Ceramic knife sharpening isn’t quite as simple as you may think
Ceramic knives have become more popular over the last few years and as a result owners of ceramic knives are asking about the best way to go about ceramic knife sharpening.
The first observation to make is that many knife sharpeners labelled as “ceramic knife sharpeners” are often sharpeners intended for steel knives, but with ceramic sharpening surfaces. However before we get into looking at ceramic knife sharpening we wanted to look at what exactly ceramic knives are.
One of the determining factors which affect how well a knife holds its sharpness, or its edge, is the hardness of the material that is used to make the knife blade. The harder the material used to make the knife blade the better it will hold its edge.
There is a scale of hardness called the Mohs scale, on which the hardness of materials are rated. Diamond, for example, scores a maximum of 10 on the Mohs scale. Stainless steel, which is the material used to make many kitchen knives, ranks around 5.5 on the Mohs scale, and hardened steel sits around 7.5. A good ceramic knife should score over 8, indicating that it’s extremely hard.
Commonly quality ceramic knives are made from zirconium oxide, in a quite complex manufacturing process.
Ceramic knives are known for their sharpness, or more specifically for the length of time that they will maintain their edge. In fact Kyocera, who are one of the major manufacturers of ceramic knives, maintain that they can last up to 10 or even 15 times longer than steel knives. A good ceramic knife should need sharpening only rarely.
(See below for a fascinating video on how Kyocera make their high quality ceramic knives).
Ceramic knives also have other advantages over stainless steel knives, as well as disadvantages. They are lightweight and as previously mentioned hold their edge well.
And they are resistant to rusting or other forms of deterioration.
They are non-magnetic and do not conduct electricity, and according to the experts do not impart any effect on the flavour of any foods they are used on, because they are chemically inert. Steel knives can affect food they you are used on. Try cutting lettuce with the steel knife and take a look the next day.
However they can also be more brittle, and are really only suitable for slicing soft foods. They can break and should not be used on anything hard like bones. Don’t drop one, don’t store it in your knives drawer with other knives and don’t pry, chop or do anything else other than slice with your knife.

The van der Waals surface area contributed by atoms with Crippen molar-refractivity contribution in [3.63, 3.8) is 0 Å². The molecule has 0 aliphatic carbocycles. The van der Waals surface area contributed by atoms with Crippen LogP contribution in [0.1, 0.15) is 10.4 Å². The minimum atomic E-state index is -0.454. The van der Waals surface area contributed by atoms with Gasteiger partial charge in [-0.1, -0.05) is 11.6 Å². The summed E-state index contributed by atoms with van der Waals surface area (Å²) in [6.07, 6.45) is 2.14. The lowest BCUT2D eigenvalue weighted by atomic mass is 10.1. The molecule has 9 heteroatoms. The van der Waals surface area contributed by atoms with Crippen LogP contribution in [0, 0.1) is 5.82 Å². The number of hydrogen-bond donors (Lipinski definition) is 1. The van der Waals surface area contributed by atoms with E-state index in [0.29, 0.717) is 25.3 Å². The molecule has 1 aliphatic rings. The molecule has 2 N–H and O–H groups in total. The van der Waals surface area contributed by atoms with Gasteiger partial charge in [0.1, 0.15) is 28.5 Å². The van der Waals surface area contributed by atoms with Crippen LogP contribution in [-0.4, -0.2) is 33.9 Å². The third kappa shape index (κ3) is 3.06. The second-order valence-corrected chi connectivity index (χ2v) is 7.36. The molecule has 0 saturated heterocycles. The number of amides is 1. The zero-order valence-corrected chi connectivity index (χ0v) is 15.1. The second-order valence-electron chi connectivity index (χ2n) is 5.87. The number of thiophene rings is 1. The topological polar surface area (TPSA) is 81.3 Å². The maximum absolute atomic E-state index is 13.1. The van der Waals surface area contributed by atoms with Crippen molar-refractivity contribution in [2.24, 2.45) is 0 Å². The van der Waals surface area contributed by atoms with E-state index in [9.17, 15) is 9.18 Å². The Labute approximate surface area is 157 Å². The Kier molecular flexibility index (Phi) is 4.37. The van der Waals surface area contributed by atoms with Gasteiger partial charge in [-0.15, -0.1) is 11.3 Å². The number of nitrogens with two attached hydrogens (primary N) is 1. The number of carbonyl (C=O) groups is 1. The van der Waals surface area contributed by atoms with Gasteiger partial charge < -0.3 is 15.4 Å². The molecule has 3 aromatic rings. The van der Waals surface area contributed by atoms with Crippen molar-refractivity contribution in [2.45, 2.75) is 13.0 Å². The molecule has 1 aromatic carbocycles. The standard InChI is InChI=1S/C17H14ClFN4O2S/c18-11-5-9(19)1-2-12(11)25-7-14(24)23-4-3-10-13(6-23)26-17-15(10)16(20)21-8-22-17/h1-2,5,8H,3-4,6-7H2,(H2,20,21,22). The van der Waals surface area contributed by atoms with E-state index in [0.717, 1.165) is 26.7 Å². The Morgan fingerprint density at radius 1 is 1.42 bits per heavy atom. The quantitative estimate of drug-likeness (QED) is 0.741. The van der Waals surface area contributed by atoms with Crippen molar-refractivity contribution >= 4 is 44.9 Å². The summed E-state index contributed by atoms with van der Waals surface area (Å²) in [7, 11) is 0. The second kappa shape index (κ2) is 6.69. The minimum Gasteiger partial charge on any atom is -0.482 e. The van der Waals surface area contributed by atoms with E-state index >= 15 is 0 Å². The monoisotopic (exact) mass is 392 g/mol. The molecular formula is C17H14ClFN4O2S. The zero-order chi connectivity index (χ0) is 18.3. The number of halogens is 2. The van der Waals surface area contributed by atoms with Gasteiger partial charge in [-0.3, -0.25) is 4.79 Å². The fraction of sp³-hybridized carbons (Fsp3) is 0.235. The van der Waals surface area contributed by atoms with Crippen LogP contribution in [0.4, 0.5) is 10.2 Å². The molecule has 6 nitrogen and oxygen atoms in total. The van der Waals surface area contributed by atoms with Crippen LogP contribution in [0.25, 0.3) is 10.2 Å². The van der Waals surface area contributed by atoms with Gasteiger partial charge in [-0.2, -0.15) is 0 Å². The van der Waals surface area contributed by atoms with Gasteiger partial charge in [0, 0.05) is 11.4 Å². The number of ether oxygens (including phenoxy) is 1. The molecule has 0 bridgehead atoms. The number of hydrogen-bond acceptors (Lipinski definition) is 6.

Ceramic knife sharpening. How to and what with
So, on to ceramic knife sharpening. Despite the fact that they are supposed to maintain an edge for a long time they will still get dull eventually. And not all ceramic knife sharpeners are what the name would suggest. For instance do a search on Amazon for ceramic knife sharpener and you’ll see ceramic rods. These aren’t for sharpening ceramic knives, the “ceramic” refers to the material that the rod is made from.
If you’re sharpening a ceramic knife then you need to be using a sharpener that is made from a material that is harder than the ceramic in the knife. That’s because, to sharpen the knife, the sharpener needs to remove material from the blade, and if it’s softer than the blade it will not do so.
Of course there are always ceramic knife sharpening services available, many are available by mail, so you don’t need to find one near you. And as ceramic knife sharpening isn’t all that easy, and needs to be done only rarely, selecting a good sharpening service may well be a fine solution.
And some of the best ceramic knife manufacturers will sharpen your knife for you if you return it, which may be a good choice. Check with your manufacturer.
But for many people sharpening your knife yourself is always an attraction. No need to send it away so it’s unavailable when you need it, and even just for the satisfaction of knowing you can do it yourself. As well of course, once you have the sharpening tools, you need spend no more on sharpening your ceramic knife.
There are ceramic knife sharpeners available. Kyocera make a ceramic knife sharpener, the Kyocera Electric Diamond Knife Sharpener for Ceramic Knives that has very good reviews on Amazon, and for someone who is looking to sharpen their own knife that should be a good choice. It has diamond grinding stones (with spares available if needed).
This ceramic knife sharpener is electric (battery), and has a blade guide to hold the knife at the right angle, always a problem with manual sharpening. It can be used left or right handed. And it should do a superb job, Kyocera make very high quality products.
For people more interested in a superb result a diamond Whetstone such as the DMT W6EFC Three 6-Inch Diamond Whetstone which will produce a great result, diamond being harder than ceramic. Of course this requires practice and skill to learn how to use the stone and hold the knife at the right angle. This is a set of 3 high quality diamond wet stones.
Here’s how you use DMT diamond stones with a ceramic knife.
And here’s a brilliant video on how Kyocera make their ceramic knives. Well worth a few minutes to watch.
For a more complex discussion about the differences between steel kitchen knives and ceramic kitchen knives see here http://housewares.about.com/od/cutleryknives/a/Ceramic-Vs-Steel-Kitchen-Knives.htm